Two brothers who are reeling from their parent’s death must try to survive by themselves in the secluded woods.
Fast forward to the end credits where we are greeted with a warning; a message that enlightens us to the films core meaning. This is a film about bullying, domestic and mental abuse, with the villain being the physical embodiment of all the victims when they lash out, or even if the very thought has ever floated through one’s mind. So, the essence of this film is a very relatable message – one that is dark enough as is – but slathered on top is a strange and slightly inconsistent horror film, that at times, borders towards comedic – you’ll see what I mean further on.Slapface does have a strange atmosphere attached to it though, one that is very apparent from early on. The horror norms are abundantly clear it seems because that eerie atmosphere is assisted with a very noticeable score that intensifies throughout the film, warning you about the incoming weirdness – and there are few of them so watch out.
Jeremiah Kipps quirky horror features August Maturo as Lucas (if it is possible to possess good and bad acting qualities in one performance, then Maturo has nailed it). He is a loner and lives in a rundown home with his brother Tom (Mike Manning) and regularly seeks solace in the nearby woods. His only “friend group” are the local female bullies, but surely, there is more than meets the eye with one of them? Maturo (known for his work in The Nun) is believable as the inquisitive but naive kid brother – there is something about troubled lonely kids that really sells in horror films. And yet, as the story progresses and the secrets are discovered, I often found him to be slightly overwhelming and annoying. Although, the same cannot be said for his brother Tom, whose character feels very forced and unnatural, very underwhelming in fact.
The adventurous Lucas encounters an isolated monster, and the two develop a tentative trust, and a bizarre friendship is born, with Lucas feeling the brunt of the monster’s antics. The monster (that happens to be an ancient witch) is properly creepy though; she looks revolting and sends a chill up your spine at times. But away from the typical witch behaviour, there is an unusual caring side (which brings me back to that comedy aspect I mentioned earlier) to this surrogate mother of sorts, which seems oddly out of place and off the genre. These bonding moments felt very off-key and borderline comedic, like that moment in a stoner comedy where the two characters have a little song and dance that results in musical montage – it really must be seen to be believed.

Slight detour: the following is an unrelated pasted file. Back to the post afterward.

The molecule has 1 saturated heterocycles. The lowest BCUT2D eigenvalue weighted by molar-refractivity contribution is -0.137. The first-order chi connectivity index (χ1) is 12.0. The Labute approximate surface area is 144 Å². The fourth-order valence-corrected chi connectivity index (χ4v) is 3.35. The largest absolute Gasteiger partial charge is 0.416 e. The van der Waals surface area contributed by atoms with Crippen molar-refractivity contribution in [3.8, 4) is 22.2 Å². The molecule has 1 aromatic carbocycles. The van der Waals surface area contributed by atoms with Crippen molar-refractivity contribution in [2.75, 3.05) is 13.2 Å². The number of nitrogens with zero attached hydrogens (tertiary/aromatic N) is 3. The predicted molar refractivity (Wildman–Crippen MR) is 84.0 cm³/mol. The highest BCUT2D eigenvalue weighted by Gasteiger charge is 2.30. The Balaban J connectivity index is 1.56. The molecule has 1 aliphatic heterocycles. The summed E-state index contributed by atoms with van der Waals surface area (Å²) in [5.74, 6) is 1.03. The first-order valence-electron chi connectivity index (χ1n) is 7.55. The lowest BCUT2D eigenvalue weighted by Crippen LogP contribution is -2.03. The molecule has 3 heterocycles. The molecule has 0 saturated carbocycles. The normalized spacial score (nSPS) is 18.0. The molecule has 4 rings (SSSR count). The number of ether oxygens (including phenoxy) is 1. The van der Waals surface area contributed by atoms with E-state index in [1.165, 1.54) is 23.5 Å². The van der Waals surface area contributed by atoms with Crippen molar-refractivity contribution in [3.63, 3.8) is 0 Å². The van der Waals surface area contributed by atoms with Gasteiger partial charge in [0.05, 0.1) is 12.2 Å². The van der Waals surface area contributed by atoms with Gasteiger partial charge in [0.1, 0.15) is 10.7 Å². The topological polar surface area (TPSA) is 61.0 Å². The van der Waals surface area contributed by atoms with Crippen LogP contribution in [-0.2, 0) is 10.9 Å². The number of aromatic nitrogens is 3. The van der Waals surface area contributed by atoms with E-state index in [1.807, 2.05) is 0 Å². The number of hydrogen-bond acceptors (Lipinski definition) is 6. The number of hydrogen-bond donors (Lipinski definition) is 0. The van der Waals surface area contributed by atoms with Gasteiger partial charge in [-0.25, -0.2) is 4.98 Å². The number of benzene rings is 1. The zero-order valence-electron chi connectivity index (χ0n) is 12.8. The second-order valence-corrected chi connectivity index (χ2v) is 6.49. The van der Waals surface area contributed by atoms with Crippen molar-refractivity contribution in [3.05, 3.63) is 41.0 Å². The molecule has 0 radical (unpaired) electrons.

It’s a pretty run of the mill concept though; laden with jump scares under the leadership of a hideous monster who enjoys tormenting people – as it should – (although the art of running is really lost on some of these characters. Who knew effective running would be so hard to mirror?) and being a mother, which I guess is unique, if not a strange and unexpected turn. Both boys are extremely troubled; they both lack empathy and love living in their own little world – beating a rat to death is probably not the best thing to do in front of your new girlfriend. The underlying theme of abuse does shine through though, whether it is the torment from the witch, the emotional and physical abuse from family, or the “harmless” teasing from supposed friends. It does hit home that abuse can come from all angles.
Slapface doesn’t break any new ground with its plot, or any of its characters (most of whom were kind of formulaic), but nor was it supposed to. I would be telling a lie if I didn’t say I jumped at some moments, and there was a suspenseful aura that lingered as well, so on those fronts… it succeeded. It was enjoyable at times, but for the most part, it felt kind of cheesy, and who would have thought the final scene would mirror the first, with a nice old game of slapface.